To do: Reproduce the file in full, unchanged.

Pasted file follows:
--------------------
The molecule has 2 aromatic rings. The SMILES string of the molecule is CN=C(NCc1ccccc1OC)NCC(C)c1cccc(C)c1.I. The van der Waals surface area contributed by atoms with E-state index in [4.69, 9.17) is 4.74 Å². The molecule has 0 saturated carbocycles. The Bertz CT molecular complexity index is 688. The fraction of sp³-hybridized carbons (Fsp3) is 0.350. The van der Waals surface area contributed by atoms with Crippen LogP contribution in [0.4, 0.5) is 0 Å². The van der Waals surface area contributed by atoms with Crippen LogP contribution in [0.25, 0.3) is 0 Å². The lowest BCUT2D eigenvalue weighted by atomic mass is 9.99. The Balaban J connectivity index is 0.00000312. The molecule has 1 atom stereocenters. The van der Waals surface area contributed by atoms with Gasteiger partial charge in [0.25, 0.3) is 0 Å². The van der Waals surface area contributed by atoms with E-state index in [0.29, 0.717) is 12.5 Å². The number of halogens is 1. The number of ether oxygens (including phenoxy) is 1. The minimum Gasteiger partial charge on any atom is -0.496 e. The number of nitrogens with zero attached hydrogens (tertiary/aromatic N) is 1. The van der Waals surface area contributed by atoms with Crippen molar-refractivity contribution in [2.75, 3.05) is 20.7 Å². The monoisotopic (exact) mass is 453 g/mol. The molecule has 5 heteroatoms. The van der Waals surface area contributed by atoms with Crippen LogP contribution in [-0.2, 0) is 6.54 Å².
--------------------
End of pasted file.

The molecule has 2 aromatic rings. The SMILES string of the molecule is CN=C(NCc1ccccc1OC)NCC(C)c1cccc(C)c1.I. The van der Waals surface area contributed by atoms with E-state index in [4.69, 9.17) is 4.74 Å². The molecule has 0 saturated carbocycles. The Bertz CT molecular complexity index is 688. The fraction of sp³-hybridized carbons (Fsp3) is 0.350. The van der Waals surface area contributed by atoms with Crippen LogP contribution in [0.4, 0.5) is 0 Å². The van der Waals surface area contributed by atoms with Crippen LogP contribution in [0.25, 0.3) is 0 Å². The lowest BCUT2D eigenvalue weighted by atomic mass is 9.99. The Balaban J connectivity index is 0.00000312. The molecule has 1 atom stereocenters. The van der Waals surface area contributed by atoms with Gasteiger partial charge in [0.25, 0.3) is 0 Å². The van der Waals surface area contributed by atoms with E-state index in [0.29, 0.717) is 12.5 Å². The number of halogens is 1. The number of ether oxygens (including phenoxy) is 1. The minimum Gasteiger partial charge on any atom is -0.496 e. The number of nitrogens with zero attached hydrogens (tertiary/aromatic N) is 1. The van der Waals surface area contributed by atoms with Crippen molar-refractivity contribution in [2.75, 3.05) is 20.7 Å². The monoisotopic (exact) mass is 453 g/mol. The molecule has 5 heteroatoms. The van der Waals surface area contributed by atoms with Crippen LogP contribution in [-0.2, 0) is 6.54 Å².